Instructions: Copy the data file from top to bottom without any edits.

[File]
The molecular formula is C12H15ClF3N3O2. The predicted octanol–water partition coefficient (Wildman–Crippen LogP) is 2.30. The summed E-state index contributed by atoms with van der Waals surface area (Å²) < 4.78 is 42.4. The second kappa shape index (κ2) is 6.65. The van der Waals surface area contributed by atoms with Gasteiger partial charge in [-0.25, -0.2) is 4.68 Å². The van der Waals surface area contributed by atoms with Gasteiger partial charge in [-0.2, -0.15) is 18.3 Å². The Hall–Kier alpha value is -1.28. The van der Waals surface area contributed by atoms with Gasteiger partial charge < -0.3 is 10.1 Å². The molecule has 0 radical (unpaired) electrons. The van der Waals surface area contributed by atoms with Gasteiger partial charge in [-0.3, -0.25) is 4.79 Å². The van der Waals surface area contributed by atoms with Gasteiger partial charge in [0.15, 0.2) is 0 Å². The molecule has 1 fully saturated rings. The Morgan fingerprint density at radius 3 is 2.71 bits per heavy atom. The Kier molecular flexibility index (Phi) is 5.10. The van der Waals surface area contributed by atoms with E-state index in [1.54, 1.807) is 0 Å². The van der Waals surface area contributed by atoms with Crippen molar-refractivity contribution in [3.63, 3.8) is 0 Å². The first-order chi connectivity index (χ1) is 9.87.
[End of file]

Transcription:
The molecular formula is C12H15ClF3N3O2. The predicted octanol–water partition coefficient (Wildman–Crippen LogP) is 2.30. The summed E-state index contributed by atoms with van der Waals surface area (Å²) < 4.78 is 42.4. The second kappa shape index (κ2) is 6.65. The van der Waals surface area contributed by atoms with Gasteiger partial charge in [-0.25, -0.2) is 4.68 Å². The van der Waals surface area contributed by atoms with Gasteiger partial charge in [-0.2, -0.15) is 18.3 Å². The Hall–Kier alpha value is -1.28. The van der Waals surface area contributed by atoms with Gasteiger partial charge < -0.3 is 10.1 Å². The molecule has 0 radical (unpaired) electrons. The van der Waals surface area contributed by atoms with Gasteiger partial charge in [-0.3, -0.25) is 4.79 Å². The van der Waals surface area contributed by atoms with Gasteiger partial charge in [0.15, 0.2) is 0 Å². The molecule has 1 fully saturated rings. The Morgan fingerprint density at radius 3 is 2.71 bits per heavy atom. The Kier molecular flexibility index (Phi) is 5.10. The van der Waals surface area contributed by atoms with E-state index in [1.54, 1.807) is 0 Å². The van der Waals surface area contributed by atoms with Crippen molar-refractivity contribution in [3.63, 3.8) is 0 Å². The first-order chi connectivity index (χ1) is 9.87.